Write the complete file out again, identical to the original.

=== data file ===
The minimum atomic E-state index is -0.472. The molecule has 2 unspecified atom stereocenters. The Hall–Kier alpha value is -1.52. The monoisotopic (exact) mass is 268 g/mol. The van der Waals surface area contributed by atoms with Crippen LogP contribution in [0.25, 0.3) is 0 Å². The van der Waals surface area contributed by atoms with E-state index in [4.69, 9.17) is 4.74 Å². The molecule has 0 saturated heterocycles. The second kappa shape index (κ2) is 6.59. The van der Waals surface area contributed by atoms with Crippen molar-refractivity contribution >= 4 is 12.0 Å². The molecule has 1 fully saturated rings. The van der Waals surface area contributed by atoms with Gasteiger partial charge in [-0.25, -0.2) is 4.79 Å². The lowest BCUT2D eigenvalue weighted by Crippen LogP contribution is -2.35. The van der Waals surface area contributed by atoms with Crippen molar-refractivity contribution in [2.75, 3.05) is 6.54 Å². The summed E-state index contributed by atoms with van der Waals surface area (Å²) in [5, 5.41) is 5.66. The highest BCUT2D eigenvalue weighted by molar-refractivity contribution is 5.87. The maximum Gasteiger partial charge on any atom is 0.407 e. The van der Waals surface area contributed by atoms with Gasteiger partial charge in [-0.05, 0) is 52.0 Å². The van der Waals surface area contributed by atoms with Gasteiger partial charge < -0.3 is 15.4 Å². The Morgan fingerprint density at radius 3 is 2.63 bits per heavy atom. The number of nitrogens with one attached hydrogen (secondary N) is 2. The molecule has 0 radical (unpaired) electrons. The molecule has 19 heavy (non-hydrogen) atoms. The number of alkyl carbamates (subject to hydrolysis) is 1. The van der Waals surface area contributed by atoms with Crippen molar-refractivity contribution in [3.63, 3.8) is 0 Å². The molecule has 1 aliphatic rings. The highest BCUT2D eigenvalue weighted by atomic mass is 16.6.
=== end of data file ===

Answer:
The minimum atomic E-state index is -0.472. The molecule has 2 unspecified atom stereocenters. The Hall–Kier alpha value is -1.52. The monoisotopic (exact) mass is 268 g/mol. The van der Waals surface area contributed by atoms with Crippen LogP contribution in [0.25, 0.3) is 0 Å². The van der Waals surface area contributed by atoms with E-state index in [4.69, 9.17) is 4.74 Å². The molecule has 0 saturated heterocycles. The second kappa shape index (κ2) is 6.59. The van der Waals surface area contributed by atoms with Crippen molar-refractivity contribution >= 4 is 12.0 Å². The molecule has 1 fully saturated rings. The van der Waals surface area contributed by atoms with Gasteiger partial charge in [-0.25, -0.2) is 4.79 Å². The lowest BCUT2D eigenvalue weighted by Crippen LogP contribution is -2.35. The van der Waals surface area contributed by atoms with Crippen molar-refractivity contribution in [2.75, 3.05) is 6.54 Å². The summed E-state index contributed by atoms with van der Waals surface area (Å²) in [5, 5.41) is 5.66. The highest BCUT2D eigenvalue weighted by molar-refractivity contribution is 5.87. The maximum Gasteiger partial charge on any atom is 0.407 e. The van der Waals surface area contributed by atoms with Gasteiger partial charge in [-0.05, 0) is 52.0 Å². The van der Waals surface area contributed by atoms with Gasteiger partial charge < -0.3 is 15.4 Å². The Morgan fingerprint density at radius 3 is 2.63 bits per heavy atom. The number of nitrogens with one attached hydrogen (secondary N) is 2. The molecule has 0 radical (unpaired) electrons. The molecule has 19 heavy (non-hydrogen) atoms. The number of alkyl carbamates (subject to hydrolysis) is 1. The van der Waals surface area contributed by atoms with Crippen molar-refractivity contribution in [3.63, 3.8) is 0 Å². The molecule has 1 aliphatic rings. The highest BCUT2D eigenvalue weighted by atomic mass is 16.6.